The role of Douyin

Ex-Robots has effectively utilised Douyin (the Chinese version of TikTok) to promote their innovative products and attract investment. By mastering this platform, the company has managed to garner significant funding, demonstrating the power of social media in modern marketing and fundraising. Douyin serves as a launchpad for innovative marketing and consumer engagement, making it an ideal tool for dynamic startups.

Video from the robot designer on Douyin.

Usage and innovation 

These bionic robots are designed for various applications across multiple sectors. In customer service, they can provide a more personalised and engaging interaction with customers, using their advanced facial expressions to convey empathy and understanding. In healthcare, they can assist in caring for the elderly or patients with disabilities, offering companionship and support that feels more human. Educational institutions can also benefit from these robots, using them to teach and engage students in new and exciting ways.

The innovation behind these robots lies in their ability to mimic human facial expressions and emotions accurately. This is achieved through sophisticated artificial intelligence and intricate mechanical design, making these robots appear almost indistinguishable from humans in their expressions. This breakthrough is not just about creating lifelike robots but about enhancing the way humans and robots interact, making these interactions more natural and meaningful.

Ensuring authenticity 

To ensure the authenticity of these robots, it’s important to look at the technological advancements and investments made in this field. The Ex-Robots factory has been backed by significant funding and has collaborated with leading AI researchers and engineers to develop these robots. The use of Douyin to promote and fund these robots further underscores their credibility, as the platform’s wide reach and engagement help validate the company’s claims.

Moreover, independent reviews and demonstrations of these robots have been conducted, showcasing their capabilities in various settings. These public demonstrations provide tangible proof of the robots’ functionalities, dispelling any doubts about their authenticity. For instance, the robots have been exhibited at prominent tech expos such as the Consumer Electronics Show (CES) in Las Vegas and the World Robot Conference in Beijing, where they received rave reviews for their realistic facial expressions and interactive capabilities.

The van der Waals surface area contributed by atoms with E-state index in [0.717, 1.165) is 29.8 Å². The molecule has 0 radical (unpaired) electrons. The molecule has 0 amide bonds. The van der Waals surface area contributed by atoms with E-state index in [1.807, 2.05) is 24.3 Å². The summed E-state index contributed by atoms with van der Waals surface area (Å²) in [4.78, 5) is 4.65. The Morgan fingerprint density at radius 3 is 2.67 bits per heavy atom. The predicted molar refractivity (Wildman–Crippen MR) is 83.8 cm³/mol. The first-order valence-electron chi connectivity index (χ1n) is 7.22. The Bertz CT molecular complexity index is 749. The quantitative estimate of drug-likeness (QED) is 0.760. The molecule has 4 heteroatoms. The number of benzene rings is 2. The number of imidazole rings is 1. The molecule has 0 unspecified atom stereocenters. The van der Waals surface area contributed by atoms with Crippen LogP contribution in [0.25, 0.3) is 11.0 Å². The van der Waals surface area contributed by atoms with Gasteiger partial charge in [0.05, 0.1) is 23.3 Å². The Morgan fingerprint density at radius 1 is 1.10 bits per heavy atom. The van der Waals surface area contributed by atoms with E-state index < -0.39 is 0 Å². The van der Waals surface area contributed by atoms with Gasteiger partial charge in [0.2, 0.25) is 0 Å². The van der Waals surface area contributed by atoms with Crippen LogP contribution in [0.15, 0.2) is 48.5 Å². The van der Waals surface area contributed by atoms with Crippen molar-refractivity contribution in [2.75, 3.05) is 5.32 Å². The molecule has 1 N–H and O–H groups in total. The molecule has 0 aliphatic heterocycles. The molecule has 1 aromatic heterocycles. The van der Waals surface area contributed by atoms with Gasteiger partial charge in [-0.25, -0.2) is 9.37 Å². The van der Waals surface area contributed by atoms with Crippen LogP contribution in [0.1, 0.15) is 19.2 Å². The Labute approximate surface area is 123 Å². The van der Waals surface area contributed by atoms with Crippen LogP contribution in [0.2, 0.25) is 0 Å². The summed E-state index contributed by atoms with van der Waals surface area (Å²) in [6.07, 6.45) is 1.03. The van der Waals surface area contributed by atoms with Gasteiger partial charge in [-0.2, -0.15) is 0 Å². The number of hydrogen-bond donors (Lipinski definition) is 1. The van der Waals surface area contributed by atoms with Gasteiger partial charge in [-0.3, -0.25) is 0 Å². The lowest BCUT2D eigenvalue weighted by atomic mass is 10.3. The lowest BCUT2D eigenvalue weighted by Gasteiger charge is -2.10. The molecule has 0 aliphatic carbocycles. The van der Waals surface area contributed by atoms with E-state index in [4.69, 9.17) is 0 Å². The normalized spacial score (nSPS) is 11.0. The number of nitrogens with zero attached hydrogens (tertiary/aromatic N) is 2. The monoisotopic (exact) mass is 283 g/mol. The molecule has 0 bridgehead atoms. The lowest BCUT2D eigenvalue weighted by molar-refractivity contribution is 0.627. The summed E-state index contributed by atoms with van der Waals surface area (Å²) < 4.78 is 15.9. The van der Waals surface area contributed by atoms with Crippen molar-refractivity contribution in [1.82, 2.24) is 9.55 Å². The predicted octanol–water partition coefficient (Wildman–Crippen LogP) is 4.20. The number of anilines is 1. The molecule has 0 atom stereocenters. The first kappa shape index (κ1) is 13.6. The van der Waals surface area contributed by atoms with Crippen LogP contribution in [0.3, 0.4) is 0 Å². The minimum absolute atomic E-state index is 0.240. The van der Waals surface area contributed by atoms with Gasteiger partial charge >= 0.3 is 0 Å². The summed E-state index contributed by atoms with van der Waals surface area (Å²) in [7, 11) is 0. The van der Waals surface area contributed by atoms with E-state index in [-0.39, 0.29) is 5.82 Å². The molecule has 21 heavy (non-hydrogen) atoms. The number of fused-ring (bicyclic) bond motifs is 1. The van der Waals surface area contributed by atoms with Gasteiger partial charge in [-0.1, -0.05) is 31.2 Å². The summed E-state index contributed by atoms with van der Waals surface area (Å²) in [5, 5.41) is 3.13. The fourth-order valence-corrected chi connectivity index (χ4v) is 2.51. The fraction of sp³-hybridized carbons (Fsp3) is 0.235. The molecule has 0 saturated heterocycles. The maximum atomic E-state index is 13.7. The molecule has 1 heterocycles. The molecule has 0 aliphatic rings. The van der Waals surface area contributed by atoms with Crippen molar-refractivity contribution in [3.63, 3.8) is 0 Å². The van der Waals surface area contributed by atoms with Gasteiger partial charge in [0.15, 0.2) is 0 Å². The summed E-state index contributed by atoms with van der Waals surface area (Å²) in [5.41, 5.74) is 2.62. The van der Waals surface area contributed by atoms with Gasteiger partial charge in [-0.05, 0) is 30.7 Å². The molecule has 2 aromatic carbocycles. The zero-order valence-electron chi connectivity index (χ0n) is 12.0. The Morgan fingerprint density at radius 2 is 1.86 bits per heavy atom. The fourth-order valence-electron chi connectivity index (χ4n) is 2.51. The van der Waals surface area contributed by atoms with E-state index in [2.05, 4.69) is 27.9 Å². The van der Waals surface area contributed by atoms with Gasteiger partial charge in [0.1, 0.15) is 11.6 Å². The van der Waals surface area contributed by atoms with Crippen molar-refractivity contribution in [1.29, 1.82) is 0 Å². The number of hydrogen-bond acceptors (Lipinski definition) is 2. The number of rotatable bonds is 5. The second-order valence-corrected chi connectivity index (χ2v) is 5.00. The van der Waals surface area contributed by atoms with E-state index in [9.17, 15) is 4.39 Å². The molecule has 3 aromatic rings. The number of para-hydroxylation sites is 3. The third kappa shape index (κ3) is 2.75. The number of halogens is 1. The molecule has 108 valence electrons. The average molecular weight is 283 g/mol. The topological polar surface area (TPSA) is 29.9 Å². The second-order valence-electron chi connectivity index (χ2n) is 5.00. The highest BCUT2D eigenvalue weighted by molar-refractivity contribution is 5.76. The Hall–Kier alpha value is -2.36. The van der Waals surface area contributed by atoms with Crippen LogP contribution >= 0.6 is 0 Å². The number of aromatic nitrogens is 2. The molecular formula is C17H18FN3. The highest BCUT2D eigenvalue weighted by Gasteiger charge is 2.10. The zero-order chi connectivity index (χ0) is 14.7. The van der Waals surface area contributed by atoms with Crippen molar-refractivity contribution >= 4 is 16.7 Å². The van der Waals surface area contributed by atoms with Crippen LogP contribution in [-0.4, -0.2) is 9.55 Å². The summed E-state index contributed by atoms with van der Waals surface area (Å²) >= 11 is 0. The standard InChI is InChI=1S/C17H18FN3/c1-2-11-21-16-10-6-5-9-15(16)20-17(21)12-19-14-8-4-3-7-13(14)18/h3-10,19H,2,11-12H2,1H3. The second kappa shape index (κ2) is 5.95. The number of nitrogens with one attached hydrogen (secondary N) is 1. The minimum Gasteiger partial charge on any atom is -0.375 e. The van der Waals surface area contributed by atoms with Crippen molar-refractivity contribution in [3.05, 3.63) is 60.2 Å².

Comments on YouTube.

Also read: Automakers Magna to trial Sanctuary AI’s humanoid robots

Also read: Are robots better pilots than people?

Personal reflection 

When I first heard about these robots, I couldn’t help but think it sounded like something out of a sci-fi movie. But seeing the evidence and the substantial investment behind them, I realised this is no fantasy. The idea of robots that can mimic human emotions so closely blurs the line between man and machine. It’s fascinating to think about the potential benefits these robots could bring to various sectors, yet it also raises questions about our emotional connections with these creations. Could we start to rely on them for companionship or even emotional support? It’s a thought-provoking prospect that makes one ponder the future of human relationships in an increasingly automated world.

There’s an unsettling aspect to this innovation: the more lifelike these robots become, the more they blur the line between authentic human connection and artificial imitation. This could lead to a society where emotional bonds are devalued, and real human relationships are replaced by interactions with machines. Are we prepared for a future where our deepest emotions and needs can be addressed by something that is not truly alive? This isn’t just a technological revolution; it’s a profound shift in what it means to be human.


Doris Du

Doris Du is an intern reporter at BTW Media. She graduated with a degree in Translating and Interpreting from The Hong Kong Polytechnic University. Send tips to d.du@btw.media.